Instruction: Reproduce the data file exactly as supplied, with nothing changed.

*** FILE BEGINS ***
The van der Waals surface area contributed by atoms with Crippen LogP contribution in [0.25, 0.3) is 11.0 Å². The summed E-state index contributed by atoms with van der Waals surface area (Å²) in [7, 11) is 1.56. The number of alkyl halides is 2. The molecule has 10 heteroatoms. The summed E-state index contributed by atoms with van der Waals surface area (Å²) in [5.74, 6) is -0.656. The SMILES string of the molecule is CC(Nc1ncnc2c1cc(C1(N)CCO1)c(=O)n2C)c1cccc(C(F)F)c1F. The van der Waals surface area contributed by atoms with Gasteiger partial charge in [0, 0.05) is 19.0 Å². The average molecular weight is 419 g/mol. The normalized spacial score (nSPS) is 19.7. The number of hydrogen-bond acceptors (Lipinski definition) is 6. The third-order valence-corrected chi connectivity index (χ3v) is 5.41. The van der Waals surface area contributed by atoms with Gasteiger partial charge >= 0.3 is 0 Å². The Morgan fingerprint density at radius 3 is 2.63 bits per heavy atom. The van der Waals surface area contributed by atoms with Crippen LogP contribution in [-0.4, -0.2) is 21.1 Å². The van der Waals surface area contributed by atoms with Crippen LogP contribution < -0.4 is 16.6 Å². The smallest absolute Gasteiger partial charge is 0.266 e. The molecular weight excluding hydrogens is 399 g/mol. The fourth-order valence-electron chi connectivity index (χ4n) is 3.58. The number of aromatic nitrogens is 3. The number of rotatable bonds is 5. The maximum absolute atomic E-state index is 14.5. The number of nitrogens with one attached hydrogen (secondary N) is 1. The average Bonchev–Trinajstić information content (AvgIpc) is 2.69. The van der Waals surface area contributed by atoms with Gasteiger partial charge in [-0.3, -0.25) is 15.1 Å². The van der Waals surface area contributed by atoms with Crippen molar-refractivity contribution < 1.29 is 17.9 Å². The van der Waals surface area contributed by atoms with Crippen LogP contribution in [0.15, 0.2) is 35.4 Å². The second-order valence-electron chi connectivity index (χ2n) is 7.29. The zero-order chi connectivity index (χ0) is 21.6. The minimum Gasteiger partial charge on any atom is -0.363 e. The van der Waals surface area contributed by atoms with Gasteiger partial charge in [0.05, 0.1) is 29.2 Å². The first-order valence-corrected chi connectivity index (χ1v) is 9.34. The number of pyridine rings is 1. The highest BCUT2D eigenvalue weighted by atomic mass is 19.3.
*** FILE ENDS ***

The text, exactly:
The van der Waals surface area contributed by atoms with Crippen LogP contribution in [0.25, 0.3) is 11.0 Å². The summed E-state index contributed by atoms with van der Waals surface area (Å²) in [7, 11) is 1.56. The number of alkyl halides is 2. The molecule has 10 heteroatoms. The summed E-state index contributed by atoms with van der Waals surface area (Å²) in [5.74, 6) is -0.656. The SMILES string of the molecule is CC(Nc1ncnc2c1cc(C1(N)CCO1)c(=O)n2C)c1cccc(C(F)F)c1F. The van der Waals surface area contributed by atoms with Gasteiger partial charge in [0, 0.05) is 19.0 Å². The average molecular weight is 419 g/mol. The normalized spacial score (nSPS) is 19.7. The number of hydrogen-bond acceptors (Lipinski definition) is 6. The third-order valence-corrected chi connectivity index (χ3v) is 5.41. The van der Waals surface area contributed by atoms with Gasteiger partial charge >= 0.3 is 0 Å². The Morgan fingerprint density at radius 3 is 2.63 bits per heavy atom. The van der Waals surface area contributed by atoms with Crippen LogP contribution in [-0.4, -0.2) is 21.1 Å². The van der Waals surface area contributed by atoms with Crippen LogP contribution < -0.4 is 16.6 Å². The smallest absolute Gasteiger partial charge is 0.266 e. The molecular weight excluding hydrogens is 399 g/mol. The fourth-order valence-electron chi connectivity index (χ4n) is 3.58. The number of aromatic nitrogens is 3. The number of rotatable bonds is 5. The maximum absolute atomic E-state index is 14.5. The number of nitrogens with one attached hydrogen (secondary N) is 1. The average Bonchev–Trinajstić information content (AvgIpc) is 2.69. The van der Waals surface area contributed by atoms with Gasteiger partial charge in [-0.3, -0.25) is 15.1 Å². The van der Waals surface area contributed by atoms with Crippen molar-refractivity contribution < 1.29 is 17.9 Å². The van der Waals surface area contributed by atoms with Crippen LogP contribution in [0.15, 0.2) is 35.4 Å². The second-order valence-electron chi connectivity index (χ2n) is 7.29. The zero-order chi connectivity index (χ0) is 21.6. The minimum Gasteiger partial charge on any atom is -0.363 e. The van der Waals surface area contributed by atoms with Gasteiger partial charge in [0.05, 0.1) is 29.2 Å². The first-order valence-corrected chi connectivity index (χ1v) is 9.34. The number of pyridine rings is 1. The highest BCUT2D eigenvalue weighted by atomic mass is 19.3.